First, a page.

Tuesday, 2 May 2017

Intelligent planning: ENO's 2017/18 season

Christopher Ainslie, Iestyn Davies - Handel's Rodelinda at ENO in 2014 (photo Clive Barda)
Christopher Ainslie, Iestyn Davies
Handel's Rodelinda at ENO in 2014 (photo Clive Barda)
What is fascinating about English National Opera's recently announced plans for the 2017/18 season is what isn't there as much as what is. There are nine main stage productions at the London Coliseum from September 2017 to April 2018, with plans for further collaborations away from the London Coliseum for Summer 2018. No only are there no productions by either of the Alden brothers, but the revival of Britten's A Midsummer Night's Dream is reverting to the much travelled Robert Carsen production rather than Christopher Alden's dystopic public school production from 2011 (see my review). Also not returning is Peter Konwtischny's 2013 production of La Traviata (see my review), a terrific yet radical re-imagining of the opera which seemed to fail to catch audience attention. Instead Daniel Kramer is giving us his own new production. Given the timescale of opera planning, I imagine that there is still a lot of John Berry in the mix, 

The casting is similarly hopeful, previous seasons' dependence on young American singers (particularly sopranos) is gone and we have returned to an intelligent mix of guests such as the much anticipated Latonia Moore as Aida, and British singers, also mixing young artists with experienced singers.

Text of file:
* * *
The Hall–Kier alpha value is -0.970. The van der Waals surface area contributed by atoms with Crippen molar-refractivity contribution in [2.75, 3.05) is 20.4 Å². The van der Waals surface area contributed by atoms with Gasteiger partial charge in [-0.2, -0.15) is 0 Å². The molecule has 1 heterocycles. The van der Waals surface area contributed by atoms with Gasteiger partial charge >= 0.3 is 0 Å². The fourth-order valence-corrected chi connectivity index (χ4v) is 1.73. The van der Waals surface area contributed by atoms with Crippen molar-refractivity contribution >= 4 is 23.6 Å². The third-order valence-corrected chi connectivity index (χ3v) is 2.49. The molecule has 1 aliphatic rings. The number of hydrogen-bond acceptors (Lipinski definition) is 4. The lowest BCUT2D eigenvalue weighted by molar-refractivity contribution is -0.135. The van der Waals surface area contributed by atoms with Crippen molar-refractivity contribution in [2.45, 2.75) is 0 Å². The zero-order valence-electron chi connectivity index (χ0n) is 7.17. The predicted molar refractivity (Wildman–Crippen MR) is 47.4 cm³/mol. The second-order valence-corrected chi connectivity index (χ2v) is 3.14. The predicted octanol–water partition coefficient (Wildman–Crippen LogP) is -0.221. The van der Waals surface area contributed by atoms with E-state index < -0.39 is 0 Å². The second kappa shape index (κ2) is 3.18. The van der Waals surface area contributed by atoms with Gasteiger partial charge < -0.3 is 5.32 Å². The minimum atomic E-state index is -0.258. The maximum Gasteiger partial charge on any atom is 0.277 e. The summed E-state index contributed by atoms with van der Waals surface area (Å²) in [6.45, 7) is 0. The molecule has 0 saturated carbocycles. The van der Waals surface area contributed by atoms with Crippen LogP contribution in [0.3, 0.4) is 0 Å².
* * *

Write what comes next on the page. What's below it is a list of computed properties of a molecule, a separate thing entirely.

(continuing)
ENO's Music Director, Martyn Brabbins, conducts two operas, the premiere of Nico Muhly's Marnie and the revival of Mozart's The Marriage of Figaro.

There are in fact four new productions in the season,
Phelim McDermott directs Verdi's Aida with a very strong cast, Latonia Moore and Morenike Fadayomi sharing the title role, Gwyn Hughes Jones as Radames, and Michelle DeYoung and Dana Beth Miller as Amneris, conducted by Keri-Lynn Wilson (who impressed in her ENO debut in The Girl of the Golden West, see my review) and Christian Baldini. It will be exciting to hear Latonia Moore in the title role, yet Aida is a notoriously difficult opera to bring off and it will be interesting to see whether McDermott can work his particular magic.

American director Michael Mayer makes his UK debut directing Nico Muhly's new opera Marnie based on Winston Graham's novel (and inspired by the screenplay to the Hitchcock film); a co-production with the Met in New York. The cast includes American mezzo-soprano Sasha Cooke in the title role, Canadian bass-baritone Daniel Okulitch and soprano Lesley Garrett, conducted by Martyn Brabbins.  In complete contrast Cal McCrystal (best known for his West-End production One Man, Two Guvnors makes his ENO debut directing a new production of Gilbert and Sullivan's Iolanthe. It is great to see the company continuing the G&S theme, though the London Coliseum  is notoriously difficult space and it will be interesting to see of McCrystal's highly physical approach works. A fine cast includes ENO Harewood Artist Samantha Price, with Ellie Laugharne, Marcus Farnsworth, Ben Johnson, Barnaby Rea, Yvonne Howard and Andrew Shore, conducted by Timothy Henty.